calculations to measure the obligations and the costs. For the calculations, assumptions
are made about financial variables (such as the discount rate and the rate of benefit
increases) and demographic variables (such as employee turnover and mortality). The
discount rate is determined by reference to market rates using high-quality corporate
bonds. Furthermore, deviations between the expected and actual development of the
pension obligation and plan assets, resulting in actuarial gains and losses, are
immediately recognized within Other Comprehensive Income. The actuarial losses of
253 million during 2014 can be split into the following developments:
The change in discount rate from 3.5% to 2.3% accounted for 1,650 million of
actuarial losses
The change in the rate of benefit increases from 1.4% to 1.1% accounted for
455 million of actuarial gains
The changes in demographic assumptions accounted for 40 million of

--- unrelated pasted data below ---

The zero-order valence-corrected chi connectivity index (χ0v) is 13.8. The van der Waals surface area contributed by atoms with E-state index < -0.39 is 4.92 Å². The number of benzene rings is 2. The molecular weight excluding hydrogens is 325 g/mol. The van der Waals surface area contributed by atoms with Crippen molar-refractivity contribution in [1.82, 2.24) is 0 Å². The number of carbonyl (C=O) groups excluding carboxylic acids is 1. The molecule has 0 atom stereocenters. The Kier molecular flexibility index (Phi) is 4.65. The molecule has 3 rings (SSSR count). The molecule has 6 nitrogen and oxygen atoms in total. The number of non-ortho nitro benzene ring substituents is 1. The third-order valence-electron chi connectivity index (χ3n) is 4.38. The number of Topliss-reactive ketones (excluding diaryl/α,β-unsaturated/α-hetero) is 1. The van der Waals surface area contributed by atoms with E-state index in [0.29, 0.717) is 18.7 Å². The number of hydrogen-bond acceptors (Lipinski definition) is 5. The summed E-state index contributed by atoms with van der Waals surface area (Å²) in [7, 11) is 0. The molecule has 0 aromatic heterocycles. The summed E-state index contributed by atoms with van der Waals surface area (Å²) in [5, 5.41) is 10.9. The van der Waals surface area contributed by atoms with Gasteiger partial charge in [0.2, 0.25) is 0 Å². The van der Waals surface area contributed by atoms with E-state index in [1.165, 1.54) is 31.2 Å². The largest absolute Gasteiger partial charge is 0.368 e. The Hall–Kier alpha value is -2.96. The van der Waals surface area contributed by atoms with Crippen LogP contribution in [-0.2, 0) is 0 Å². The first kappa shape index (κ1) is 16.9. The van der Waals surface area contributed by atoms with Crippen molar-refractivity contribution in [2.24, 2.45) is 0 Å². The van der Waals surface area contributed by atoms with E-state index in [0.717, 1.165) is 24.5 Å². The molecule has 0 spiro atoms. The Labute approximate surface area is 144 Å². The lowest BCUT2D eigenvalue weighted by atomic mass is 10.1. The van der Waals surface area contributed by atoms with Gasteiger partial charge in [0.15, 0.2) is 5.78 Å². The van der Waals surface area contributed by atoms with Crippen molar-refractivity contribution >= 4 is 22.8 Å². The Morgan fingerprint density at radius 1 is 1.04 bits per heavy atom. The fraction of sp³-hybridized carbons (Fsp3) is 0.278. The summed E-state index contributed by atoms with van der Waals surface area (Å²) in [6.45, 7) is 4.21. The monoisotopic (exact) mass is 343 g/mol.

actuarial gains
Experience adjustments accounted for 65 million of actuarial gains
A positive difference of 837 million between the assumed return on plan assets
and the actual investment return
(The actuarial result = -1650 + 455 + 40 + 65 + 837 = 253 million $ )
The net charge within other comprehensive income amounted to 189 million.
Philips provides a lot of detail about its share based compensation in its 2011
Annual
Report (Note 30)
(6) What explains the fall in the expense for share based compensation between
2009 and 2011? Is this related to the development of the companys share
price in these years?